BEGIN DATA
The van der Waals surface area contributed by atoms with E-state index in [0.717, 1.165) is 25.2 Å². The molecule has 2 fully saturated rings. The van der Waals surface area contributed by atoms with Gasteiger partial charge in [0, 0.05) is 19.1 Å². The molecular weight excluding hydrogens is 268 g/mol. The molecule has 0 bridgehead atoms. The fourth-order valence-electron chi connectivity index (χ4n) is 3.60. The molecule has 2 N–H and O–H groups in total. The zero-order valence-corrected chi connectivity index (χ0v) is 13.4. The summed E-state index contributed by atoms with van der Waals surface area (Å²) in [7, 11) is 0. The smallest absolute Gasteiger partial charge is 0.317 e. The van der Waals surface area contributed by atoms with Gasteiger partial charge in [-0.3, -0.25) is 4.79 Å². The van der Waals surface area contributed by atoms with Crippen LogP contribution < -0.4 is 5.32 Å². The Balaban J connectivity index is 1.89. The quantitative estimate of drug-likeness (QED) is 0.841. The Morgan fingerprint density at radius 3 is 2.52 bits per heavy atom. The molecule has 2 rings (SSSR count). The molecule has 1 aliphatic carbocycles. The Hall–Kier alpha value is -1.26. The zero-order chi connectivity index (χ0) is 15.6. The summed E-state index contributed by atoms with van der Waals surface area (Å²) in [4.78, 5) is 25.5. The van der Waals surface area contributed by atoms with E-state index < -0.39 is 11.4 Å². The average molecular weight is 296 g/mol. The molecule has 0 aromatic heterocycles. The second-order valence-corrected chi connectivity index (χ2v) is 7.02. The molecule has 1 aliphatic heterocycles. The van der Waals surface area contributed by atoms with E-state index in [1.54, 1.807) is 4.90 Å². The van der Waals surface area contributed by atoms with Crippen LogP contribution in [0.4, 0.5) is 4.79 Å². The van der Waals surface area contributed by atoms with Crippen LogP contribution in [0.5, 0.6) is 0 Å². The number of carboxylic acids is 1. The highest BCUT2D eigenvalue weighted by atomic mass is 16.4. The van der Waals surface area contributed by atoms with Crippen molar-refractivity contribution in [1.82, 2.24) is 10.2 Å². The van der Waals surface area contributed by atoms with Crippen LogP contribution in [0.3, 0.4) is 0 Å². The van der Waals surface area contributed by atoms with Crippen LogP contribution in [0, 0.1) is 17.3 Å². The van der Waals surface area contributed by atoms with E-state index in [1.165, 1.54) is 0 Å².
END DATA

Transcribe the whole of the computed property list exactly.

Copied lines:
The van der Waals surface area contributed by atoms with E-state index in [0.717, 1.165) is 25.2 Å². The molecule has 2 fully saturated rings. The van der Waals surface area contributed by atoms with Gasteiger partial charge in [0, 0.05) is 19.1 Å². The molecular weight excluding hydrogens is 268 g/mol. The molecule has 0 bridgehead atoms. The fourth-order valence-electron chi connectivity index (χ4n) is 3.60. The molecule has 2 N–H and O–H groups in total. The zero-order valence-corrected chi connectivity index (χ0v) is 13.4. The summed E-state index contributed by atoms with van der Waals surface area (Å²) in [7, 11) is 0. The smallest absolute Gasteiger partial charge is 0.317 e. The van der Waals surface area contributed by atoms with Gasteiger partial charge in [-0.3, -0.25) is 4.79 Å². The van der Waals surface area contributed by atoms with Crippen LogP contribution < -0.4 is 5.32 Å². The Balaban J connectivity index is 1.89. The quantitative estimate of drug-likeness (QED) is 0.841. The Morgan fingerprint density at radius 3 is 2.52 bits per heavy atom. The molecule has 2 rings (SSSR count). The molecule has 1 aliphatic carbocycles. The Hall–Kier alpha value is -1.26. The zero-order chi connectivity index (χ0) is 15.6. The summed E-state index contributed by atoms with van der Waals surface area (Å²) in [4.78, 5) is 25.5. The van der Waals surface area contributed by atoms with E-state index < -0.39 is 11.4 Å². The average molecular weight is 296 g/mol. The molecule has 0 aromatic heterocycles. The second-order valence-corrected chi connectivity index (χ2v) is 7.02. The molecule has 1 aliphatic heterocycles. The van der Waals surface area contributed by atoms with E-state index in [1.54, 1.807) is 4.90 Å². The van der Waals surface area contributed by atoms with Crippen LogP contribution in [0.4, 0.5) is 4.79 Å². The van der Waals surface area contributed by atoms with Crippen LogP contribution in [0.5, 0.6) is 0 Å². The number of carboxylic acids is 1. The highest BCUT2D eigenvalue weighted by atomic mass is 16.4. The van der Waals surface area contributed by atoms with Crippen molar-refractivity contribution in [1.82, 2.24) is 10.2 Å². The van der Waals surface area contributed by atoms with Crippen LogP contribution in [0.3, 0.4) is 0 Å². The van der Waals surface area contributed by atoms with Crippen LogP contribution in [0, 0.1) is 17.3 Å². The van der Waals surface area contributed by atoms with E-state index in [1.165, 1.54) is 0 Å².